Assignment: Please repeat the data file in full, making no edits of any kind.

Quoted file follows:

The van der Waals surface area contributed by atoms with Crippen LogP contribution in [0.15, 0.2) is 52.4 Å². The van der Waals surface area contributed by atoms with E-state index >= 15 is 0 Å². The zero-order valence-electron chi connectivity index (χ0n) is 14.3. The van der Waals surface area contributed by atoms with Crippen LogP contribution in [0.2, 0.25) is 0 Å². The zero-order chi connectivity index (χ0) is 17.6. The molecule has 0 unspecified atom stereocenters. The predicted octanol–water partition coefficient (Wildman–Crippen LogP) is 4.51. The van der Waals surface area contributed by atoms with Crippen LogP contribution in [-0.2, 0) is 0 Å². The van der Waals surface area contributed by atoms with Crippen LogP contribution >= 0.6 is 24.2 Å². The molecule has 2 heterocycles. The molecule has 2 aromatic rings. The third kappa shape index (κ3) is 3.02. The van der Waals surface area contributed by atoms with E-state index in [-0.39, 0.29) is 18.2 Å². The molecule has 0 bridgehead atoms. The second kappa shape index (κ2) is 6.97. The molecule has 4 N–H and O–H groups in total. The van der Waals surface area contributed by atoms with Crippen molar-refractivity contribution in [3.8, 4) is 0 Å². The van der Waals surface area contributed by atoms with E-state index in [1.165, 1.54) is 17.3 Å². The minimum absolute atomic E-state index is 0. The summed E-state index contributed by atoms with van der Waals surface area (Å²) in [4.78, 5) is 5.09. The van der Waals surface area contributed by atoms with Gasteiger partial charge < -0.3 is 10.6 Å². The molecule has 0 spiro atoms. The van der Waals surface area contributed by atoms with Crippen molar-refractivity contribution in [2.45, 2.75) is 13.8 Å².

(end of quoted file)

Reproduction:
The van der Waals surface area contributed by atoms with Crippen LogP contribution in [0.15, 0.2) is 52.4 Å². The van der Waals surface area contributed by atoms with E-state index >= 15 is 0 Å². The zero-order valence-electron chi connectivity index (χ0n) is 14.3. The van der Waals surface area contributed by atoms with Crippen LogP contribution in [0.2, 0.25) is 0 Å². The zero-order chi connectivity index (χ0) is 17.6. The molecule has 0 unspecified atom stereocenters. The predicted octanol–water partition coefficient (Wildman–Crippen LogP) is 4.51. The van der Waals surface area contributed by atoms with Crippen LogP contribution in [-0.2, 0) is 0 Å². The van der Waals surface area contributed by atoms with Crippen LogP contribution >= 0.6 is 24.2 Å². The molecule has 2 heterocycles. The molecule has 2 aromatic rings. The third kappa shape index (κ3) is 3.02. The van der Waals surface area contributed by atoms with E-state index in [-0.39, 0.29) is 18.2 Å². The molecule has 0 bridgehead atoms. The second kappa shape index (κ2) is 6.97. The molecule has 4 N–H and O–H groups in total. The van der Waals surface area contributed by atoms with Crippen molar-refractivity contribution in [3.8, 4) is 0 Å². The van der Waals surface area contributed by atoms with E-state index in [1.165, 1.54) is 17.3 Å². The minimum absolute atomic E-state index is 0. The summed E-state index contributed by atoms with van der Waals surface area (Å²) in [4.78, 5) is 5.09. The van der Waals surface area contributed by atoms with Gasteiger partial charge < -0.3 is 10.6 Å². The molecule has 0 spiro atoms. The van der Waals surface area contributed by atoms with Crippen molar-refractivity contribution in [2.45, 2.75) is 13.8 Å².